Cross posted from The Stars Hollow Gazette
This is your morning Open Thread. Pour your favorite beverage and review the past and comment on the future.
Find the past “On This Day in History” here.
June 10 is the 161st day of the year (162nd in leap years) in the Gregorian calendar. There are 204 days remaining until the end of the year.
On this day in 1990, Luther Campbell and fellow 2LiveCrew members are arrested on obscenity charges
Though the First Amendment to the Constitution clearly states that the U.S. Congress “shall make no law…abridging the freedom of speech,” free speech is widely understood to have its limits. It is dangerous and potentially criminal, for instance, to yell, “Fire!” in a crowded theater. But what about yelling “$&%#@!!” in a crowded nightclub? Lenny Bruce and other comedians tested the limits of that practice in the 1960s, but it was not until the late 1980s that the issue of obscenity came front and center in the world of popular music. The group that brought it there was 2LiveCrew, a hip-hop outfit led by Luther “Luke Skyywalker” Campbell. On June 10, 1990, just days after a controversial ruling by a Florida federal judge, Campbell and two other members of 2LiveCrew were arrested on charges of public obscenity after performing material from their album As Nasty As They Wanna Be in a Hollywood, Florida, nightclub.
As Nasty As They Wanna Be
In 1989, the group released their album, As Nasty As They Wanna Be, which also became the group’s most successful album. A large part of its success was due to the single “Me So Horny”, which was popular despite little radio rotation. The American Family Association (AFA) did not think the presence of a “Parental Advisory” sticker was enough to adequately warn listeners of what was inside the case. Jack Thompson, a lawyer affiliated with the AFA, met with Florida Governor Bob Martinez and convinced him to look into the album to see if it met the legal classification of obscene. In 1990 action was taken at the local level and Nick Navarro, Broward County sheriff, received a ruling from County Circuit Court judge Mel Grossman that probable cause for obscenity violations existed. In response, Luther Campbell maintained that people should focus on issues relating to hunger and poverty rather than on the lyrical content of their music.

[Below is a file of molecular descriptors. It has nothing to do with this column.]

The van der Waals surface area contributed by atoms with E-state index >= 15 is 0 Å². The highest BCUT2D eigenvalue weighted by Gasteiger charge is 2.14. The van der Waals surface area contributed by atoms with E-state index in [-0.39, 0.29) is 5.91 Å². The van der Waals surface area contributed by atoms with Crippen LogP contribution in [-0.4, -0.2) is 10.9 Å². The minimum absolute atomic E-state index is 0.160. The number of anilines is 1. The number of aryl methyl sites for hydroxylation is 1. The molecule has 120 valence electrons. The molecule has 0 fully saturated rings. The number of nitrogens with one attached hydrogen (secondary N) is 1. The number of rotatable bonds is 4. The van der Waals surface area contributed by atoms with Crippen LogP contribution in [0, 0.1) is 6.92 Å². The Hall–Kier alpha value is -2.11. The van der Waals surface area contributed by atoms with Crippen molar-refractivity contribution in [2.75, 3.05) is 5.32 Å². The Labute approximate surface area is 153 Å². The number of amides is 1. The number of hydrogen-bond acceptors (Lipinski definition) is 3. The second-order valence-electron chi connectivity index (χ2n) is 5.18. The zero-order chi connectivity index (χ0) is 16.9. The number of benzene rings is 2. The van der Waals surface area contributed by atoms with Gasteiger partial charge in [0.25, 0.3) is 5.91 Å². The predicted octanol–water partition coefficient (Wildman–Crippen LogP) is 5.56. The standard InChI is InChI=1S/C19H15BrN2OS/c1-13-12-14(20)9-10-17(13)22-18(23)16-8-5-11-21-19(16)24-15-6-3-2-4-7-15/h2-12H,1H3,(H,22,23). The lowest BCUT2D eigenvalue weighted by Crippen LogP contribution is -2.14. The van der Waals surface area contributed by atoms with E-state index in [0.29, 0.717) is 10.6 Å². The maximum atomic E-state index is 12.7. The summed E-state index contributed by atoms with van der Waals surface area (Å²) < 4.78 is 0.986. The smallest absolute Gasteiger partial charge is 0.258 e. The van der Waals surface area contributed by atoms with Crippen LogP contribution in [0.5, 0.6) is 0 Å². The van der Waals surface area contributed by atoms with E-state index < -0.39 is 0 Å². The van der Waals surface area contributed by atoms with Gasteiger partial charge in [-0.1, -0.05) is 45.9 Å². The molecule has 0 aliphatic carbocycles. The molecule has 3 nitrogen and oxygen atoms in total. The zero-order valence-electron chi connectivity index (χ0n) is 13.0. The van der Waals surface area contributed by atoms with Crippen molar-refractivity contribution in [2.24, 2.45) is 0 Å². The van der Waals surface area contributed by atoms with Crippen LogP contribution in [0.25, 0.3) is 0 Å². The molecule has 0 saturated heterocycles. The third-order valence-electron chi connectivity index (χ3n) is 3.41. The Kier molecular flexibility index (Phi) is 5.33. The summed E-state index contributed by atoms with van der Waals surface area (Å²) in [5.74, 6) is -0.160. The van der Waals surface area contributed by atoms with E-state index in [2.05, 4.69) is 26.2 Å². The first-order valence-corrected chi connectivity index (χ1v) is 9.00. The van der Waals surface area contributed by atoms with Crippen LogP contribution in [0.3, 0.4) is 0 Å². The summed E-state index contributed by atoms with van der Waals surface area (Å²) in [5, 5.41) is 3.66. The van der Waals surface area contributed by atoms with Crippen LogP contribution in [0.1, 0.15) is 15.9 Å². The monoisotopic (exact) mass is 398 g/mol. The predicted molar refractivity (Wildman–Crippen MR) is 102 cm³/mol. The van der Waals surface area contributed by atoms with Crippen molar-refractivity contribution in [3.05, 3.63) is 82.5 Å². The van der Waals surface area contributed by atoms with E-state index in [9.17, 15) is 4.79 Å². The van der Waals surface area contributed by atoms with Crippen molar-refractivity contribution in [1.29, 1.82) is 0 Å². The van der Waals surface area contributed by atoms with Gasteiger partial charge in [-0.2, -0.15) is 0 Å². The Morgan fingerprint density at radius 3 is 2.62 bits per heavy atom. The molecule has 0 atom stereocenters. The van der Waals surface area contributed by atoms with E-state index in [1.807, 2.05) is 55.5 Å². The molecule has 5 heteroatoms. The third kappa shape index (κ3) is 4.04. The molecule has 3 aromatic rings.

Navarro warned record store owners that selling the album may be prosecutable. The 2 Live Crew then filed a suit against Navarro. That June, U.S. district court Judge Jose Gonzalez ruled the album obscene and illegal to sell. Charles Freeman, a local retailer, was arrested two days later, after selling a copy to an undercover police officer. This was followed by the arrest of three members of The 2 Live Crew after they performed some material from the album at a nightclub. They were acquitted soon after, as professor Henry Louis Gates, Jr. testified at their trial in defense of their lyrics. Freeman’s conviction was overturned on appeal as well.
In 1992, the United States Court of Appeals for the Eleventh Circuit overturned the obscenity ruling from Judge Gonzalez, and the Supreme Court of the United States refused to hear Broward County’s appeal. As in the Freeman case, Gates testified on behalf of Navarro, arguing that the material that the county alleged was profane actually had important roots in African-American vernacular, games, and literary traditions and should be protected.
As a result of the controversy, As Nasty As They Wanna Be sold over two million copies. It peaked at #29 on The Billboard 200 and #3 on the Top R&B/Hip-Hop Albums chart. A few other retailers were later arrested for selling it as well, including Canadian Marc Emery who was convicted in Ontario in 1991, and would later gain fame as a marijuana activist. Later hard rock band Van Halen sued over an uncleared sample of their song “Ain’t Talkin’ ‘Bout Love” in The 2 Live Crew Song “The Fuck Shop”. The publicity then continued when George Lucas, owner of the Star Wars universe, successfully sued Campbell for appropriating the name “Skywalker” for his record label, Luke Skyywalker Records. Campbell changed his stage name to Luke (and changed the record label’s name to Luke Records) and the group released an extremely political follow up album, Banned in the USA after obtaining permission to use an interpolation of Bruce Springsteen‘s Born in the U.S.A. The 2 Live Crew paraphernalia with the Luke Skyywalker or Skyywalker logos are often sought-after collector’s items.